This fact-filled overview of Frederick Douglass’ life was published alongside his obituary on February 21, 1895. In keeping with notions common to this era, the story includes two references to an egregiously biased and long-disproven notion regarding the relative intelligence of blacks versus whites. We have, however, maintained the text as originally published, because we believe the racist statements of the time — even when printed alongside such high praise — ought not be forgotten.
An Eventful Career: Frederick Douglass, the noted freedman, orator and diplomat
Fred Douglass’ Early Struggles, Fight Against Slavery and Well-Earned Honors.
Frederick Douglass, who was born a slave in Talbot county, Maryland, in 1817, was the one conspicuous anti-slavery agitator who spoke of the wrongs and cruelty of slavery from personal experience.
Born of a slave mother, he inherited the Anglo-Saxon intellect from his white father, and at an early age manifested great intellectual capacity. Learning to read and write while yet a slave, and before he was 10 years of age, he hired his own time for three dollars a week front his Baltimore master until he was 21 years of age, when he fled from slavery.
He made his way to New York and thence to New Bedford, where he married and supported himself by labor about the wharves. Here he made the acquaintance of William Lloyd Garrison, the anti-slavery agitator, who aided him in his efforts at self-education.
Touring as a speaker
Changing his name from Lloyd to Douglass, the self-emancipated slave attended an anti-slavery convention at Nantucket, in the summer of 1841, where he made his first speech in public, which showed him to be possessed of unusual oratorical powers. He was at once employed by the Massachusetts Anti-Slavery Society as a lecturer, and in this capacity traveled far and wide, attracting large audiences by his graphic portrayal of the hardships of slavery.
At the end of four years, he visited Europe, lecturing to interested and enthusiastic audiences in the principal towns of England, Ireland, Scotland and Wales.
As a consequence of this tour, his English friends contributed $750 to secure his manumission by law, and from thenceforth, even the stigma of being a fugitive from service no longer attached to him.
His reputation as an eloquent speaker was by this time firmly established, but he was ambitious for even a wider influence, and in 1847, he began the publication of Frederick Douglass’ Paper, at Rochester, N.Y. The title of this journal, which was a weekly, was changed later to the North Star, and it was published for several years.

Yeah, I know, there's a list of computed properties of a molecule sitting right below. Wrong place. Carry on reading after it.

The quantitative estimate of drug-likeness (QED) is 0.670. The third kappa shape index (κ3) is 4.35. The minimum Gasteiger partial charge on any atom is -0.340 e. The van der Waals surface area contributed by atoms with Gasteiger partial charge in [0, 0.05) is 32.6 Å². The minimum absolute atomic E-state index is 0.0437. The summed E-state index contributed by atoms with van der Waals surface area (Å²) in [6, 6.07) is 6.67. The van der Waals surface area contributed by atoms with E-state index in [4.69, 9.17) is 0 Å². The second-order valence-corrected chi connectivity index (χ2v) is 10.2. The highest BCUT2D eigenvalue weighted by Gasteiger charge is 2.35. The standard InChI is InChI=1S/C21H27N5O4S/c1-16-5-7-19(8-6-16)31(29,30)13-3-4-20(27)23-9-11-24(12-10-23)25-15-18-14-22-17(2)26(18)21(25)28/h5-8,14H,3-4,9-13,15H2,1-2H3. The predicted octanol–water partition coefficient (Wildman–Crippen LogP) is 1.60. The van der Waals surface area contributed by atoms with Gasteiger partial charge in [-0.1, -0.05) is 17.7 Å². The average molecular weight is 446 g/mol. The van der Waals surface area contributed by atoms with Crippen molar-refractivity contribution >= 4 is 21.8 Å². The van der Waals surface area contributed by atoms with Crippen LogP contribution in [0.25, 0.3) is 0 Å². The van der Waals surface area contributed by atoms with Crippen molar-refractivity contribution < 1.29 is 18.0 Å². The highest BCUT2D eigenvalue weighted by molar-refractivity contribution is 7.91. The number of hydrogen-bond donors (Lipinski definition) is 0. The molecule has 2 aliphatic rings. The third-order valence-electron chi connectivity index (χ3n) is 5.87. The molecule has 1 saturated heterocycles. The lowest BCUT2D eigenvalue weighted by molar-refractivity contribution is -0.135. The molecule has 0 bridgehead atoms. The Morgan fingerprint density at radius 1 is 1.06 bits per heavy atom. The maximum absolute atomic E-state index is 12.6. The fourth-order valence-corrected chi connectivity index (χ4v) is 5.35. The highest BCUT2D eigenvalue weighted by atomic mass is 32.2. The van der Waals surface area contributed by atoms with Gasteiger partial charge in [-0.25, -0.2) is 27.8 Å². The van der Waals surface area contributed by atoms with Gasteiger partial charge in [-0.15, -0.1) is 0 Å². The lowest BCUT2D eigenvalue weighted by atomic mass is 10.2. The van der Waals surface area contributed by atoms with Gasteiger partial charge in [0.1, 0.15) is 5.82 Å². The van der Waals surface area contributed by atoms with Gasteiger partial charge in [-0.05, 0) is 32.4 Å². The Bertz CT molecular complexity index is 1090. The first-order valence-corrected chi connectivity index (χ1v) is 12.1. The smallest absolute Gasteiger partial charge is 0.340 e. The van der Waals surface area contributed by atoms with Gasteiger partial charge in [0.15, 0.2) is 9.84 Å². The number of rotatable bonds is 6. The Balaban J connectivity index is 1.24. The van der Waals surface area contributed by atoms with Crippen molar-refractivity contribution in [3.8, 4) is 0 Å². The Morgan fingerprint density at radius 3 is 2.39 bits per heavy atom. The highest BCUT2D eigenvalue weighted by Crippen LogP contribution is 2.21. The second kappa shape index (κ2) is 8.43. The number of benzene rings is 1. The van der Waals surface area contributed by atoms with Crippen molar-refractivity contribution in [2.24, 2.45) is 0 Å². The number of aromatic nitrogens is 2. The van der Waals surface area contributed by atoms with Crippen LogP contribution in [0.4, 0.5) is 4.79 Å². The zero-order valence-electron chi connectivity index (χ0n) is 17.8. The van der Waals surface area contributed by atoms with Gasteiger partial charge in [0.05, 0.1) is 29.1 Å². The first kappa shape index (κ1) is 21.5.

For supposed participation in the John Brown raid, in 1850, his extradition was demanded by Governor Wise, of Virginia, of the Governor of Michigan, in which state he then resided. To avoid all possible complications, he made a trip to England, remaining several months. He returned to Rochester and continued the publication of his paper, and upon the breaking out of the civil war, in 1861, became a tireless advocate of emancipation and the employment of colored troops.
In 1863, he assisted in enlisting colored troops, notably the Fifty-fourth and Fifty-Fifth Massachusetts Regiments.
After the war
At the close of the war, he became a popular lyceum lecturer. In 1870 he became editor of the National Era in Washington, his sons, Lewis and Frederick, succeeding him in its publication.
He was appointed Assistant Secretary to the Commission to Santo Domingo in 1871 by President Grant, and on his return, was made a member of the Territorial Council of the District of Columbia. He was an elector-at-large from the State of New York in 1872, being deputed to carry the returns to Washington.
In 1876 he was appointed United States Marshal for the District of Columbia, an office he held for five years. He was Recorder of Deeds for the District of Columbia from 1881 to 1886, and was appointed Minister to Hayti by President Harrison.
His marriage to a white woman a few years ago created a social sensation in Washington. He made a third visit to England In 1886, since which he has lived a retired life at Washington.
Frederick Douglas was far above the average of his race in intellectual capacity, a fact that served to alienate a large section of the colored people from him in his later life, when he had achieved moderate wealth and an exalted position in the public service.
In spite of this, however, he remained a devoted friend of his own race to the last, and will be rightfully regarded in all the future as one of its most conspicuous representatives.